Which Way Does a Chain go on a Chainsaw?
We all know the struggle of having to replace your chainsaw's chain right in the middle of a project.
It gets in the way of progress and can be a pain having to take your chainsaw apart and put it all back together. What’s an even bigger pain is getting everything put back together, trying to work with a backwards chain, and having to take your machine apart again.
Putting a chain on a chainsaw the right way is a rather important step in properly using your chainsaw.
If you don’t get the chain on the right way, you will end up with a seemingly dull blade and have to take it all apart again to reverse the chain.
So, let’s try to prevent this little mistake by putting the chain on the right way the first time.
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Set The Bar
The easiest way to replace or correct a chain on a chainsaw after you’ve taken the machine apart is to start by reattaching the chain bar to the body of the chainsaw.
Once attached, adjust the bar so it is not so long and the chain will fit more loosely and be easier to put on. If you don’t do this, you will be fighting the chain the entire time.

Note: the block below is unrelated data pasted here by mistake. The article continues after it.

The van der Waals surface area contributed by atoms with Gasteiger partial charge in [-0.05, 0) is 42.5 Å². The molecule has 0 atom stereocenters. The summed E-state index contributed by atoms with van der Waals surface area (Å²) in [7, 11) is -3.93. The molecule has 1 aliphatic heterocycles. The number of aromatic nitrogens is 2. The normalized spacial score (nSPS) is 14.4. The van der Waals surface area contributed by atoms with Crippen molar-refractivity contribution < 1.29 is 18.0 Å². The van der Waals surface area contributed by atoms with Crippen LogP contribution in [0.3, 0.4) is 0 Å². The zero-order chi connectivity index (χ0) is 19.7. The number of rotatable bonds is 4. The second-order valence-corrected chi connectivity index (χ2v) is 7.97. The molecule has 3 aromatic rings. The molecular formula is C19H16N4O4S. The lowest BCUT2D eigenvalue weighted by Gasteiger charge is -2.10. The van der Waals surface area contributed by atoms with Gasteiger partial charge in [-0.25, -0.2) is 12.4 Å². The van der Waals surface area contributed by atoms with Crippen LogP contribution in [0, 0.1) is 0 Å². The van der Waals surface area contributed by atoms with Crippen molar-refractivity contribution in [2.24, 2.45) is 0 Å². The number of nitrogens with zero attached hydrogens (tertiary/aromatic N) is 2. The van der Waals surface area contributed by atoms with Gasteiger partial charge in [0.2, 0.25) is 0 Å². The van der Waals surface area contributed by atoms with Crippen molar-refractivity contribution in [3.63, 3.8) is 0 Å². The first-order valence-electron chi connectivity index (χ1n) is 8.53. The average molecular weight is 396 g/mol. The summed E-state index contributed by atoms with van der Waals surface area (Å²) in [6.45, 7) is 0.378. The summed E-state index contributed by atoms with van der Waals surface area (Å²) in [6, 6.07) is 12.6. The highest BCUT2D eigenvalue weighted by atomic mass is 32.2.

After your bar is in place, it is time to mount your chain.
Check Blade Direction
The important part of mounting your chain is to make sure the blades are facing the right direction.
Again, if the blades of the chain are not facing the correct way, you will think the blade is dull because it is cutting in the wrong direction
The correct direction for a blade to face is with the pointy edge of the blade teeth facing toward the way the blade rotates.
Essentially, you want the pointy edges of the blades rotating on top of the chain bar, moving toward the tip of the bar, and away from the body of the machine.
Now that you’ve got it going in the right direction rotate your chain and get it set in place.
Tighten the Blade
After you’ve rotated your chain and your drive links settled into place on the chain bar, it is time to tighten it so you can get back to work.
Don’t over tighten your chain, but don’t under tighten it either.
You want the perfect tension for the chain to rotate smoothly and for your safety as well.
Though it doesn’t take much time to reset or replace a chain, it is always much easier to just do it right the first time. So take your time and do it right.
All types of chainsaws will eventually need their chains replaced, so become familiar with the process.